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Dating after Marriage

Learning the Skill of Affection

Willard F. Harley, Jr.


Ted had never been very affectionate with Rosanne. Even while dating, he didnít hold her hand, give her a hug, kiss her, or even tell her that he loved her. Flowers were given on Valentineís Day, but that was because he felt obligated. He didnít see the point of it all.

So, when I told him that their next goal was to learn to be affectionate with each other, he was very disappointed.

He could see the value of achieving their first goal: Learning to avoid demands, disrespect, and anger. Their fights had been unbearable to him, and he felt a great relief when they didnít argue about everything and anything.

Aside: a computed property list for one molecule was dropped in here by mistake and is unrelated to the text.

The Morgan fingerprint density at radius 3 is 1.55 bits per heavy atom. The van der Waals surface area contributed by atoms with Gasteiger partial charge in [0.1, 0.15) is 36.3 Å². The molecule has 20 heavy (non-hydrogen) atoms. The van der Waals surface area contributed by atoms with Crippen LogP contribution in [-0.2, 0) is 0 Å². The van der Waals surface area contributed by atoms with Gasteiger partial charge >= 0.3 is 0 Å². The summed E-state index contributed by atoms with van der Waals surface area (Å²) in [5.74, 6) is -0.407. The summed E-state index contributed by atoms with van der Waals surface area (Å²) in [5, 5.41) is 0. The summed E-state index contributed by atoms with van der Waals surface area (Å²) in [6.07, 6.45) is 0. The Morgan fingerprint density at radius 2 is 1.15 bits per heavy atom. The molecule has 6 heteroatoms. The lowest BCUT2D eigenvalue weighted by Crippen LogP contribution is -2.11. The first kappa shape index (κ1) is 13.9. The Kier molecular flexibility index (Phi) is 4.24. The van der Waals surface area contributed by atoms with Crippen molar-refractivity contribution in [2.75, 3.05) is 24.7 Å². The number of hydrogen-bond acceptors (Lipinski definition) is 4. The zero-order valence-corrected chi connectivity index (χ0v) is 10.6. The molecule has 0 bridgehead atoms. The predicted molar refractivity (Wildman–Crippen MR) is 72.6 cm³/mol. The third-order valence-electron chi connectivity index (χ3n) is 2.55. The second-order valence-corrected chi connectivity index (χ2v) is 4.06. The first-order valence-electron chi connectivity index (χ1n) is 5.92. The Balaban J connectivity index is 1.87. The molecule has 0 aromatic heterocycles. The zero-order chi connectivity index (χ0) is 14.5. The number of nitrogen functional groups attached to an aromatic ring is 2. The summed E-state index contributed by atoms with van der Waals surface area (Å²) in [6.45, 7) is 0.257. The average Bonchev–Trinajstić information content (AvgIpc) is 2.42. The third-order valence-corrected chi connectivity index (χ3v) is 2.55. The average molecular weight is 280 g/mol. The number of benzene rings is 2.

The second goal of learning how to have an enjoyable conversation was also reasonable for Ted. He understood how conversation was an essential part of any relationship, and making it reasonably enjoyable made quite a bit of sense to him.

But affection? For him it was a tradition that was completely unnecessary. He didnít see its value because he didnít have an emotional need for it. Holding Roseanneís hand didnít do anything for him. Neither did giving her a hug. And telling her that he loved her was simply dishonest: He didnít love her and never had. When he had sex with Roseanne years earlier, he did express some affection, but sex ended after their third child along with any and all affection.

But he had made a commitment at the beginning of his counseling with me that he would follow my instructions to save his marriage. His children were simply too important to him to have them go through a divorce.